Last month in Spain he convened a meeting of F1 race promoters during which they discussed “various aspects of Formula One the benefit of all fans who are concerned about maintaining the unique feeling of Formula One”.
This was clearly a reference to the debate over engine noise. The following week Mercedes tried – and rejected – a revised exhaust designed to make a louder noise. Nonetheless the FIA have pledged to continue looking for louder alternatives.
But while this is all being done in the name of ‘improving the show for the fans’, no one has yet produced any evidence that large numbers of fans feel the engines are too quiet. Ferrari claimed to have, but did so without even asking fans about the noise and few seemed to have paid any attention to their findings.
An F1 Fanatic poll, which did not distinguish between fans who have and have not heard the new cars for themselves, found the majority were positive towards the new engines, but a significant minority responded negatively to them.
But can we get a sense of what fans who go to races actually think of the new engines? Are they so turned off by the new formula that many won’t be buying tickets for next year’s races?
F1 Fanatic has canvassed feedback from readers who’ve attended test sessions and races since the season began. Here is a representative sample of their responses so far.
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The difference between the V6 and the V8 is huge. The V8s are screaming and the V6s have a deeper sound, but both are special.
The V8s were as loud as you could get, but as I didn’t have earplugs, my ears were annoyed after a day of F1 action. Though they were very impressive, you could hear the cars from miles away.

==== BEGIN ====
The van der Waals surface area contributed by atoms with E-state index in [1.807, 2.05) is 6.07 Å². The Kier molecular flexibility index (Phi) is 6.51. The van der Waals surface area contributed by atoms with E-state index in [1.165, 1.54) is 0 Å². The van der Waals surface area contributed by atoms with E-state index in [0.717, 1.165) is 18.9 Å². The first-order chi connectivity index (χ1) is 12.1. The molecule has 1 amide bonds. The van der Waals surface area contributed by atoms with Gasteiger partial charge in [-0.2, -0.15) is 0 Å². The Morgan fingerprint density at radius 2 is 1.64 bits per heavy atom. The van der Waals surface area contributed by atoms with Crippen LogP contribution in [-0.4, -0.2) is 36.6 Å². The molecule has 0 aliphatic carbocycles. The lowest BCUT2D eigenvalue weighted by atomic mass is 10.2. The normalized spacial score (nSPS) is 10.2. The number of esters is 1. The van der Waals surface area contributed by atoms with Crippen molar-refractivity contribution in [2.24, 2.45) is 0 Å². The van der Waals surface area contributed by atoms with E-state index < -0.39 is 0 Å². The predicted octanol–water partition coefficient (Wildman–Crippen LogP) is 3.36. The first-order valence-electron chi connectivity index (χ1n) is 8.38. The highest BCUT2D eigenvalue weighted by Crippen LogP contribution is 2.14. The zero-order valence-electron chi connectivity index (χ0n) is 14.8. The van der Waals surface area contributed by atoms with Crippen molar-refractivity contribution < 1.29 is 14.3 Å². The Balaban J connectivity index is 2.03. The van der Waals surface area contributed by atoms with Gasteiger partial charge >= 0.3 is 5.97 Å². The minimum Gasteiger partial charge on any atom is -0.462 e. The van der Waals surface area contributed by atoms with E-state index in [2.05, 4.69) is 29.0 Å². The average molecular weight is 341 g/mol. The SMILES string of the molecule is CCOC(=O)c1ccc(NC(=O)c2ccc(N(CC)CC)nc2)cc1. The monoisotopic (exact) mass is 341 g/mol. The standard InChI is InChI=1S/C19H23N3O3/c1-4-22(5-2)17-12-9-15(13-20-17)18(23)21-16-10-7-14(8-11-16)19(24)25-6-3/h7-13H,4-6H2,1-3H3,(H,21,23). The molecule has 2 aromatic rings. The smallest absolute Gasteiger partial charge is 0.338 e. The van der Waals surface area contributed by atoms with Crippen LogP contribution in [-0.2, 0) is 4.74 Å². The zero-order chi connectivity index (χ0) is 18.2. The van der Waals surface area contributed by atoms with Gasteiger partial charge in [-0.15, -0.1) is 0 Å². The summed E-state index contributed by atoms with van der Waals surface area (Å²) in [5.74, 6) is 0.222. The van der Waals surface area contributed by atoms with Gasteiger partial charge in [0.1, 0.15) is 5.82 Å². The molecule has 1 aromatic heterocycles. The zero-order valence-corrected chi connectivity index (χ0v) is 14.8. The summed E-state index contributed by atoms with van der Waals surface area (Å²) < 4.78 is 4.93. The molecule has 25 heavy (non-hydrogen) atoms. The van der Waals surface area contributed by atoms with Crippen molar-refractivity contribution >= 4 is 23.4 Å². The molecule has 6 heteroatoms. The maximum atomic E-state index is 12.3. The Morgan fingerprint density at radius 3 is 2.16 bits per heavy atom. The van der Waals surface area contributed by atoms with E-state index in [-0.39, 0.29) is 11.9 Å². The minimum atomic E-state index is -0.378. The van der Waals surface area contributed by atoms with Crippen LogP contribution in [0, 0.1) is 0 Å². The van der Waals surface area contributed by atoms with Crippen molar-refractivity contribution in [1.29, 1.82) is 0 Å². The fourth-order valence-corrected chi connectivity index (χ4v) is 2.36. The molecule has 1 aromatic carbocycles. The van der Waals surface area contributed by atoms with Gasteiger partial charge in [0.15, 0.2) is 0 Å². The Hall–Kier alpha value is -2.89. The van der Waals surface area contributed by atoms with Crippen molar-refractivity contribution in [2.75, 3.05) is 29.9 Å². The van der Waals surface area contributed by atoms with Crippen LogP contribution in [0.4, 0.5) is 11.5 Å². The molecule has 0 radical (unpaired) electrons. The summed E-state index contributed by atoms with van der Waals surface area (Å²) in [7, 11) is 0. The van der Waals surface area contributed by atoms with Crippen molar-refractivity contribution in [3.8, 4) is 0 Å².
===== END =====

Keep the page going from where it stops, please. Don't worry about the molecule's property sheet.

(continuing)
The V6 is very enjoyable to listen to. You hear much more different sounds. At full speed the cars still sound incredible, not screaming but a more heavy noise. As the cars are braking you hear a sort of whizz, in the middle of the corner the cars sound like a standing aeroplane, and you hear the turbo and ERS working together with the engine when the cars accelerate.
Although the sound is very different, it is still unique and impressive in my opinion.
TV viewers might be disappointed with the sound, but in real life the sound is much better. I think they have to tweak the TV coverage a bit because on TV the cars don’t sound at all like in real life.
Most people’s experience will be through the television where it has never been the case that you can hear what they sound like in real life even with the old engines.
But the sound of the cars is almost irrelevant because I think most go to see the cars in action and these engines produce more power/torque than the tyres and aerodynamics can handle so they are much, much better to watch. You can see the drivers using their driving skills to tame the beast.
And surely that is the whole point, isn’t it?
Steve Mumford (@Toolmansteve99)
Australian Grand Prix
The noise will take a bit of getting used to. I quite like it and it’s still quite loud when all cars are on track at once. It was a little strange though being able to have a conversation 50 metres from the track while the cars were out. No chance of that with the V8s!
I must say, it does sound much worse on TV though. Hopefully a change in microphones or audio calibration will be an improvement.
The sound of the cars under braking and acceleration is pleasing and it sounds like a ‘real’ race car.
But most people are here to have their faces turned to a mix of pain/amazement when an F1 car goes past; now when they go past the reaction is one of mild satisfaction.
I never thought I’d be so eager to watch the ultimate speed comparison with the old V8 engine, and it’s a bit sad I can’t hear the new F1 cars from the other side of the circuit.
Yes, the sound is much quieter than previous years. However I honestly prefer it, there’s no need for earplugs because they aren’t at deafening screaming levels and even more better because the engines are quieter you can hear the tyres.
In my opinion actually get more enjoyment because its not all overrun by the engines, you can hear everything else as well. And yes, you can hear the announcers, obviously not when cars are right at your point on the track, but unlike previous years.